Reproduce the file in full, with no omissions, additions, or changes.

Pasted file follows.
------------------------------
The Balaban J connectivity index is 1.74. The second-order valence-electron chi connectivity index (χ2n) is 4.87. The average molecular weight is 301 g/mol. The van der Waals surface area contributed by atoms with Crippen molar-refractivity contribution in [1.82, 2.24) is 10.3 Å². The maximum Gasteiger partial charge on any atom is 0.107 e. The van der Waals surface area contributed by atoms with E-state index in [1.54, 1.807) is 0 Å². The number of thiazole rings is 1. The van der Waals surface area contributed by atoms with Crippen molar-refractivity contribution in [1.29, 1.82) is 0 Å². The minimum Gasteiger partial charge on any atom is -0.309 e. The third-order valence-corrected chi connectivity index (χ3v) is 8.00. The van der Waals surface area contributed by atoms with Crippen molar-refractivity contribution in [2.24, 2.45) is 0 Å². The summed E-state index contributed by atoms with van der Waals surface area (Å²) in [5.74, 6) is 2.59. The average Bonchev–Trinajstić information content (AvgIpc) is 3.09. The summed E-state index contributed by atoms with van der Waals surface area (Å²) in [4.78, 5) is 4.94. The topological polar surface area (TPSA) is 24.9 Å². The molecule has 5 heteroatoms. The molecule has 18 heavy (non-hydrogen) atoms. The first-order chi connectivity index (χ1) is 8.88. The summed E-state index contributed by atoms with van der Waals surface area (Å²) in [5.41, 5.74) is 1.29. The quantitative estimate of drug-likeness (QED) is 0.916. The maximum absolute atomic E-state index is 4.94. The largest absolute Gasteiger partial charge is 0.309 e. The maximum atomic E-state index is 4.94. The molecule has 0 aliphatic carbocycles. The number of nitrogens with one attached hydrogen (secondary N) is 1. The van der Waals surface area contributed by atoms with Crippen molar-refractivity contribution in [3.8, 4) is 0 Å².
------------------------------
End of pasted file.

The Balaban J connectivity index is 1.74. The second-order valence-electron chi connectivity index (χ2n) is 4.87. The average molecular weight is 301 g/mol. The van der Waals surface area contributed by atoms with Crippen molar-refractivity contribution in [1.82, 2.24) is 10.3 Å². The maximum Gasteiger partial charge on any atom is 0.107 e. The van der Waals surface area contributed by atoms with E-state index in [1.54, 1.807) is 0 Å². The number of thiazole rings is 1. The van der Waals surface area contributed by atoms with Crippen molar-refractivity contribution in [1.29, 1.82) is 0 Å². The minimum Gasteiger partial charge on any atom is -0.309 e. The third-order valence-corrected chi connectivity index (χ3v) is 8.00. The van der Waals surface area contributed by atoms with Crippen molar-refractivity contribution in [2.24, 2.45) is 0 Å². The summed E-state index contributed by atoms with van der Waals surface area (Å²) in [5.74, 6) is 2.59. The average Bonchev–Trinajstić information content (AvgIpc) is 3.09. The summed E-state index contributed by atoms with van der Waals surface area (Å²) in [4.78, 5) is 4.94. The topological polar surface area (TPSA) is 24.9 Å². The molecule has 5 heteroatoms. The molecule has 18 heavy (non-hydrogen) atoms. The first-order chi connectivity index (χ1) is 8.88. The summed E-state index contributed by atoms with van der Waals surface area (Å²) in [5.41, 5.74) is 1.29. The quantitative estimate of drug-likeness (QED) is 0.916. The maximum absolute atomic E-state index is 4.94. The largest absolute Gasteiger partial charge is 0.309 e. The maximum atomic E-state index is 4.94. The molecule has 0 aliphatic carbocycles. The number of nitrogens with one attached hydrogen (secondary N) is 1. The van der Waals surface area contributed by atoms with Crippen molar-refractivity contribution in [3.8, 4) is 0 Å².